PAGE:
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The stochastic oscillator was developed in the late 1950s by George Lane. As designed by Lane, the stochastic oscillator presents the location of the closing price of a stock in relation to the high and low range of the price of a stock over a period of time, typically a 14-day period. Lane, over the course of numerous interviews, has said that the stochastic oscillator does not follow price or volume or anything similar. He indicates that the oscillator follows the speed or momentum of price.

Lane also reveals in interviews that, as a rule, the momentum or speed of the price of a stock changes before the price changes itself.2ο»Ώ In this way, the stochastic oscillator can be used to foreshadow reversals when the indicator reveals bullish or bearish divergences. This signal is the first, and arguably the most important, trading signal Lane identified.

Example of How to Use the Stochastic Oscillator

The stochastic oscillator is included in most charting tools and can be easily employed in practice. The standard time period used is 14 days, though this can be adjusted to meet specific analytical needs. The stochastic oscillator is calculated by subtracting the low for the period from the current closing price, dividing by the total range for the period and multiplying by 100. As a hypothetical example, if the 14-day high is $150, the low is $125 and the current close is $145, then the reading for the current session would be: (145-125) / (150 – 125) * 100, or 80.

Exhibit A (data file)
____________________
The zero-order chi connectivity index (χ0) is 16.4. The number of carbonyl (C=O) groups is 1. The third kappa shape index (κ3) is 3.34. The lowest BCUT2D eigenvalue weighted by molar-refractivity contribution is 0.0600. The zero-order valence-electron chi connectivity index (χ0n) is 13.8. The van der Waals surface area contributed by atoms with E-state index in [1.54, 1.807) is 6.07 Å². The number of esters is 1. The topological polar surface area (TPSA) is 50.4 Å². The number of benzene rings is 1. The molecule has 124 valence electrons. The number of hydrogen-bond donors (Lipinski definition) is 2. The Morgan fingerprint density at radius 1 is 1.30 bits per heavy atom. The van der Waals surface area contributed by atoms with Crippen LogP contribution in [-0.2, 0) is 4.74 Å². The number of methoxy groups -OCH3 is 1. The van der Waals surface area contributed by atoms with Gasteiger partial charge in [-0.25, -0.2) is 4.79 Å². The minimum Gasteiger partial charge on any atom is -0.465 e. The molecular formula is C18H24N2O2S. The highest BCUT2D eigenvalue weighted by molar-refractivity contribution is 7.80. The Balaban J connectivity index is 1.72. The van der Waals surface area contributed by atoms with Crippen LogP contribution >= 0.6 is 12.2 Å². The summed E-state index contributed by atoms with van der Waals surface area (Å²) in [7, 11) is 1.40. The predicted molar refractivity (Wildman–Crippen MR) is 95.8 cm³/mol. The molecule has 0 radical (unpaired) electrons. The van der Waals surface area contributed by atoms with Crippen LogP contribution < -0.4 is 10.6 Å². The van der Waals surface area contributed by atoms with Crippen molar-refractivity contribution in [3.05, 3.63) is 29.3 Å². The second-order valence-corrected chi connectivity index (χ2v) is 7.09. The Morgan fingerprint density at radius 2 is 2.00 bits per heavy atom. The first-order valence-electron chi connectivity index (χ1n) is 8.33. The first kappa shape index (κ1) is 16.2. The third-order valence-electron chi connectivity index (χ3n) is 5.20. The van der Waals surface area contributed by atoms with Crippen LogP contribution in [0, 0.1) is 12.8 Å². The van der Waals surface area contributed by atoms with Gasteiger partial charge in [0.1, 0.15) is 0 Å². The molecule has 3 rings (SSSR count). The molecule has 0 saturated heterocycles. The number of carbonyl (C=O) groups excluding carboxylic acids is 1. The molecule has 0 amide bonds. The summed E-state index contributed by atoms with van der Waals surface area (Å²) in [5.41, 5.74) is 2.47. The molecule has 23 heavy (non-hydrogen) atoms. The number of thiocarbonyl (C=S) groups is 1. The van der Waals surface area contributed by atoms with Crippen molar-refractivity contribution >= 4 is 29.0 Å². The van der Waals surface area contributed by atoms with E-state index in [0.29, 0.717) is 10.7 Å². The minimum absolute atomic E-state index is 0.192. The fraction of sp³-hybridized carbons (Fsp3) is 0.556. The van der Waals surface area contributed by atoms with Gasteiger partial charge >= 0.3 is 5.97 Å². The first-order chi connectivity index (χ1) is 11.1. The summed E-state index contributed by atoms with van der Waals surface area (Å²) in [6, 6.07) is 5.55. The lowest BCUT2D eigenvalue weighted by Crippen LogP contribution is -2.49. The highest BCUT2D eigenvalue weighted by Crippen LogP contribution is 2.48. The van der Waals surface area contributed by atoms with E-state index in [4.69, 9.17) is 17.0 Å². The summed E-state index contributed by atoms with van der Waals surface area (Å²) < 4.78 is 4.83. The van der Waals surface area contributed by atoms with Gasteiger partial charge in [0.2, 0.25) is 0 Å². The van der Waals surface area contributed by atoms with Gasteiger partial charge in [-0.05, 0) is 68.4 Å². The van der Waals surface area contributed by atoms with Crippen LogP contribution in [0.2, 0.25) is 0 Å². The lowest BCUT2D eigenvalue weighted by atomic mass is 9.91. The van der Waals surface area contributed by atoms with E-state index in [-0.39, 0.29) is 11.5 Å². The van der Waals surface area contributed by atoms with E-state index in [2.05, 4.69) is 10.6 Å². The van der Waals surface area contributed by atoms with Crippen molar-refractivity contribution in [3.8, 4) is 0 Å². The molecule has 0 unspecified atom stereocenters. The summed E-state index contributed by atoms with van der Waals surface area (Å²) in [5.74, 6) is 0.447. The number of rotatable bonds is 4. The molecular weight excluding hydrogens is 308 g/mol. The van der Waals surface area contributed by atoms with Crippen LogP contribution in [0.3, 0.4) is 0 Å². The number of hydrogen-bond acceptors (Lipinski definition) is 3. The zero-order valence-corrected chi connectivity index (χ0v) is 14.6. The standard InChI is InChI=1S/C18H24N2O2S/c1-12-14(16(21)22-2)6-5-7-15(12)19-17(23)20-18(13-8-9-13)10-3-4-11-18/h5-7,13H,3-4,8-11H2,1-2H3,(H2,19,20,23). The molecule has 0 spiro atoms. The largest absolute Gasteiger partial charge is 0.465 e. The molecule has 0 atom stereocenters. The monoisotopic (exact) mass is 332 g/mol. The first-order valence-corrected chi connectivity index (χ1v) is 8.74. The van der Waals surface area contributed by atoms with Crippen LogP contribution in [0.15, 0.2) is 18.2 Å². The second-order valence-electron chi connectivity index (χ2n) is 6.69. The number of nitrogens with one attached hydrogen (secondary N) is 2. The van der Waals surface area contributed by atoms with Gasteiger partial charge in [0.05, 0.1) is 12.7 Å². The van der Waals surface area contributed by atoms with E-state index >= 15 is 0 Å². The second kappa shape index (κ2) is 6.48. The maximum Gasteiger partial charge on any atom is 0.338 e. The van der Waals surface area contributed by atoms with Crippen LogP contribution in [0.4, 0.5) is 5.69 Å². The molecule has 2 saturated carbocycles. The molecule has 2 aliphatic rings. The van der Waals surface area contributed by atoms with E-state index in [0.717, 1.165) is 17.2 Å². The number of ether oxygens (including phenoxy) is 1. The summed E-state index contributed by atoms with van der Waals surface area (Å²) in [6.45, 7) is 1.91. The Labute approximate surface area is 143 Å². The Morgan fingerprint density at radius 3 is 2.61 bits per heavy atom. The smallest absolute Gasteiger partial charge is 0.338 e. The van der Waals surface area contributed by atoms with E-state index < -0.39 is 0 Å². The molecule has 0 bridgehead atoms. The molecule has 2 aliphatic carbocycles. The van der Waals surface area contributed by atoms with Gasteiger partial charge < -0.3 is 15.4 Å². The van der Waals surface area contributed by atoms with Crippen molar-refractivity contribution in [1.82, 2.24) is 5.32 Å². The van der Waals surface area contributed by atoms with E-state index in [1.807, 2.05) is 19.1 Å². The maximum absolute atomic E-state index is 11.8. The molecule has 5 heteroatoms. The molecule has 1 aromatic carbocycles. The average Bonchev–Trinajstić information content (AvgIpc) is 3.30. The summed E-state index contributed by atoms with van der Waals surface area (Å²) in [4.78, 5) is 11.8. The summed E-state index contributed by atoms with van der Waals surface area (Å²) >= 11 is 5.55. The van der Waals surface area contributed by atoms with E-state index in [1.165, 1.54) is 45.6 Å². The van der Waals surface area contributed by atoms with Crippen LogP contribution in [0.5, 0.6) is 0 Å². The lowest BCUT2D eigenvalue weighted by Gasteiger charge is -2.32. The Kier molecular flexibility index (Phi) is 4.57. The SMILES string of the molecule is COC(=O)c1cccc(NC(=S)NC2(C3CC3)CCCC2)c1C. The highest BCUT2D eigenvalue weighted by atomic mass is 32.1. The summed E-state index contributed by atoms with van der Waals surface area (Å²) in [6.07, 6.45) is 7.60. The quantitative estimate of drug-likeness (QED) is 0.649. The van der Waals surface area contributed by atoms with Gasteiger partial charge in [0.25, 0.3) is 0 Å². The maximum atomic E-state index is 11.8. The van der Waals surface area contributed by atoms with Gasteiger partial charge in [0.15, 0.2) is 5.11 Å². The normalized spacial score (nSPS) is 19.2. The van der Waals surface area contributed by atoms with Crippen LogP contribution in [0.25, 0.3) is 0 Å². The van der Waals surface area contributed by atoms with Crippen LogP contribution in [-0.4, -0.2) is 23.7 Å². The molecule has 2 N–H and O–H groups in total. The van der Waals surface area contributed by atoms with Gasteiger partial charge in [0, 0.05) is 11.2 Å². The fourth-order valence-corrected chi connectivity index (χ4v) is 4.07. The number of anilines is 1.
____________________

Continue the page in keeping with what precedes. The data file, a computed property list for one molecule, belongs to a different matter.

By comparing the current price to the range over time, the stochastic oscillator reflects the consistency with which the price closes near its recent high or low. A reading of 80 would indicate that the asset is on the verge of being overbought.

The Difference Between The Relative Strength Index (RSI) and The Stochastic Oscillator

The relative strength index (RSI) and stochastic oscillator are both price momentum oscillators that are widely used in technical analysis. While often used in tandem, they each have different underlying theories and methods. The stochastic oscillator is predicated on the assumption that closing prices should close near the same direction as the current trend.

Meanwhile, the RSI tracks overbought and oversold levels by measuring the velocity of price movements. In other words, the RSI was designed to measure the speed of price movements, while the stochastic oscillator formula works best in consistent trading ranges.

In general, the RSI is more useful during trending markets, and stochastics more so in sideways or choppy markets.

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